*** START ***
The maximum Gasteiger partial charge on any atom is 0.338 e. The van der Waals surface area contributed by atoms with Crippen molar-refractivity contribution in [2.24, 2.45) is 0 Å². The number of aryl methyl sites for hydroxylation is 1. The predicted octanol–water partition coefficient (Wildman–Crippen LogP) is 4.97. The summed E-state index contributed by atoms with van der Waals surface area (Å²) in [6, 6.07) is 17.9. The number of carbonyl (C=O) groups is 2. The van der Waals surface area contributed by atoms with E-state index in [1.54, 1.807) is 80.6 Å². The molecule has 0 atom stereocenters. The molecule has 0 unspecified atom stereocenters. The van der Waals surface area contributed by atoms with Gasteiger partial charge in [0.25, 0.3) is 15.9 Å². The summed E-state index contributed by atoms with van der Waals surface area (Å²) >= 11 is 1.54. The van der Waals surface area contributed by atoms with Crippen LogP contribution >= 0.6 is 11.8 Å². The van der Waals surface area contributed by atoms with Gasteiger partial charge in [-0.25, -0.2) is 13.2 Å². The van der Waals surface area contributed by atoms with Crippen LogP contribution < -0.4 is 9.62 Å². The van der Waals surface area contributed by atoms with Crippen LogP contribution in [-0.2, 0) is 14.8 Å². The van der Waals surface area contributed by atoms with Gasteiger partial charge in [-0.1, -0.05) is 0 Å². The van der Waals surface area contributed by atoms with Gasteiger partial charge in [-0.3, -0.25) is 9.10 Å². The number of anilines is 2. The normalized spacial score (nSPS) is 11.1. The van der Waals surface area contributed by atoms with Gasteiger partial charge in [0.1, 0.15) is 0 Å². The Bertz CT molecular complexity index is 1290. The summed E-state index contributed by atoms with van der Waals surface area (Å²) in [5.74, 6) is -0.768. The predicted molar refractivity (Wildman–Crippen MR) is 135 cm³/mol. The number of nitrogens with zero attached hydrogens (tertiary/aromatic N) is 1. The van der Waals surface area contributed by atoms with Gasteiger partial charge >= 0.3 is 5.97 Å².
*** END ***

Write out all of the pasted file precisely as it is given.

The maximum Gasteiger partial charge on any atom is 0.338 e. The van der Waals surface area contributed by atoms with Crippen molar-refractivity contribution in [2.24, 2.45) is 0 Å². The number of aryl methyl sites for hydroxylation is 1. The predicted octanol–water partition coefficient (Wildman–Crippen LogP) is 4.97. The summed E-state index contributed by atoms with van der Waals surface area (Å²) in [6, 6.07) is 17.9. The number of carbonyl (C=O) groups is 2. The van der Waals surface area contributed by atoms with E-state index in [1.54, 1.807) is 80.6 Å². The molecule has 0 atom stereocenters. The molecule has 0 unspecified atom stereocenters. The van der Waals surface area contributed by atoms with Gasteiger partial charge in [0.25, 0.3) is 15.9 Å². The summed E-state index contributed by atoms with van der Waals surface area (Å²) >= 11 is 1.54. The van der Waals surface area contributed by atoms with Crippen LogP contribution >= 0.6 is 11.8 Å². The van der Waals surface area contributed by atoms with Gasteiger partial charge in [-0.25, -0.2) is 13.2 Å². The van der Waals surface area contributed by atoms with Crippen LogP contribution < -0.4 is 9.62 Å². The van der Waals surface area contributed by atoms with Crippen LogP contribution in [-0.2, 0) is 14.8 Å². The van der Waals surface area contributed by atoms with Gasteiger partial charge in [-0.1, -0.05) is 0 Å². The van der Waals surface area contributed by atoms with Gasteiger partial charge in [-0.3, -0.25) is 9.10 Å². The number of anilines is 2. The normalized spacial score (nSPS) is 11.1. The van der Waals surface area contributed by atoms with Gasteiger partial charge in [0.1, 0.15) is 0 Å². The Bertz CT molecular complexity index is 1290. The summed E-state index contributed by atoms with van der Waals surface area (Å²) in [5.74, 6) is -0.768. The predicted molar refractivity (Wildman–Crippen MR) is 135 cm³/mol. The number of nitrogens with zero attached hydrogens (tertiary/aromatic N) is 1. The van der Waals surface area contributed by atoms with Gasteiger partial charge >= 0.3 is 5.97 Å².